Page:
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by Carol Boire on Boire Law's Employment Law Blog.

Employee with Bipolar Disorder had No Obligation to Disclose Medical Condition During Hiring Process

The Employee filed a complaint with the Human Rights Tribunal of Ontario (“Tribunal”) alleging discrimination on the basis of disability on account of being terminated after he disclosed to his employer that he suffered from bipolar disorder. The Employee’s employment was terminated 8 days after he commenced his job.

A few days after the Employee commenced employment with ADGA, he informed his supervisor that he suffered from bipolar disorder and requested accommodation which included a request that he be monitored for pre-manic signs, that his wife and/or doctor be notified of any indicators, and that he be allowed time off work to avert a situation where he may move from a pre-manic state to full blown mania. The Employee testified that his supervisor was not forthcoming, gave no assurances and told him she would get back to him. Her response to his request for accommodation left him feeling anxious and uncomfortable causing him to experience pre-manic symptoms. The Employee was called to a meeting 4 days later and his employment was terminated triggering full blown mania and resulting in him being hospitalized for 12 days with severe depression. The Employee’s financial situation deteriorated, he had to sell his house and his marriage ended.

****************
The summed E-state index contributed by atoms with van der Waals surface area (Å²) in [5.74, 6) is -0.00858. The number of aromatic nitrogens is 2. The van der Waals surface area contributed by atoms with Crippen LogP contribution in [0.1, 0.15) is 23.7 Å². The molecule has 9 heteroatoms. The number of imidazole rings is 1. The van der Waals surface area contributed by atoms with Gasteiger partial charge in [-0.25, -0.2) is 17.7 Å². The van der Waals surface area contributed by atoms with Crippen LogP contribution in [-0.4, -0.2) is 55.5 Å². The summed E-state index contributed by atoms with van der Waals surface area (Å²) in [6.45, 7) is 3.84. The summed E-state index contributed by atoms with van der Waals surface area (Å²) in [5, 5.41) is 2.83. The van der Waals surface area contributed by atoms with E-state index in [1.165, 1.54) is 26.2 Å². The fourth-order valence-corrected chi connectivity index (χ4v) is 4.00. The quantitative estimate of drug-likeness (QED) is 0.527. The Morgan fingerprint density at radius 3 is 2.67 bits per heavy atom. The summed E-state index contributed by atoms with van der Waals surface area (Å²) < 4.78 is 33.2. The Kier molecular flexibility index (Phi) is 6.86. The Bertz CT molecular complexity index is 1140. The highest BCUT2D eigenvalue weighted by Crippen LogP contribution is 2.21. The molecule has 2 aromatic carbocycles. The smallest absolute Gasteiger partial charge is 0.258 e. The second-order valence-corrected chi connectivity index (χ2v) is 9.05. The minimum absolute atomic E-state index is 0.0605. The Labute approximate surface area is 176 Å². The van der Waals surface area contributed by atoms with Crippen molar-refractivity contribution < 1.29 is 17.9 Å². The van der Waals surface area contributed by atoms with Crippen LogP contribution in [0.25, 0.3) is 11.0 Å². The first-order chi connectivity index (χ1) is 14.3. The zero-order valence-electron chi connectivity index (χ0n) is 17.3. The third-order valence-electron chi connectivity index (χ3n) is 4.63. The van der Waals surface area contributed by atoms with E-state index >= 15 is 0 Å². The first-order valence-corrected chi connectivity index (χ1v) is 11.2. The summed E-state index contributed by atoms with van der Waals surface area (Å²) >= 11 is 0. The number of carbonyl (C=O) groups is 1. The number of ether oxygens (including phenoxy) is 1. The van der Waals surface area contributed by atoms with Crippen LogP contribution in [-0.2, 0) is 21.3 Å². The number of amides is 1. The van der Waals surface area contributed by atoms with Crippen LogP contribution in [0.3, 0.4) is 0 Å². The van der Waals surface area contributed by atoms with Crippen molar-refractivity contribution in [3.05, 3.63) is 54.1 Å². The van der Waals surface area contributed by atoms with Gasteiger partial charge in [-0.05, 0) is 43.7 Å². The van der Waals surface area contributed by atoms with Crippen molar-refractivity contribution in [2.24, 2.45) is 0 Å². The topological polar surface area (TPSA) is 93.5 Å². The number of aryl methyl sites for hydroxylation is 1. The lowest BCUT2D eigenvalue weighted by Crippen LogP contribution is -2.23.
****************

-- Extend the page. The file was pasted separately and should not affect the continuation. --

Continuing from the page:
The Tribunal found that the Employee had been terminated because of his disability and perceptions of that disability on his workplace performance. The Employer’s position was that the Employee was dishonest regarding his disability during the hiring process and misrepresented his ability to perform the job for which he was hired. The Tribunal confirmed that the Employee was under no obligation to disclose his medical condition during the hiring process. The Employer failed in its procedural duty to accommodate the Employee which would have required:

those responsible to conduct an appropriate assessment of the situation to enable them to reach an informed conclusion that they could not accommodate Mr. Lane’s disability without “undue hardship”“.

The Tribunal also found that the Employer’s termination of the Employee’s employment was “callous” to the extent that nothing was done on the day of termination to ensure that the Employee in his pre-manic condition reached his home safely and sought medical attention.

The Tribunal awarded inter alia, to the Employee:

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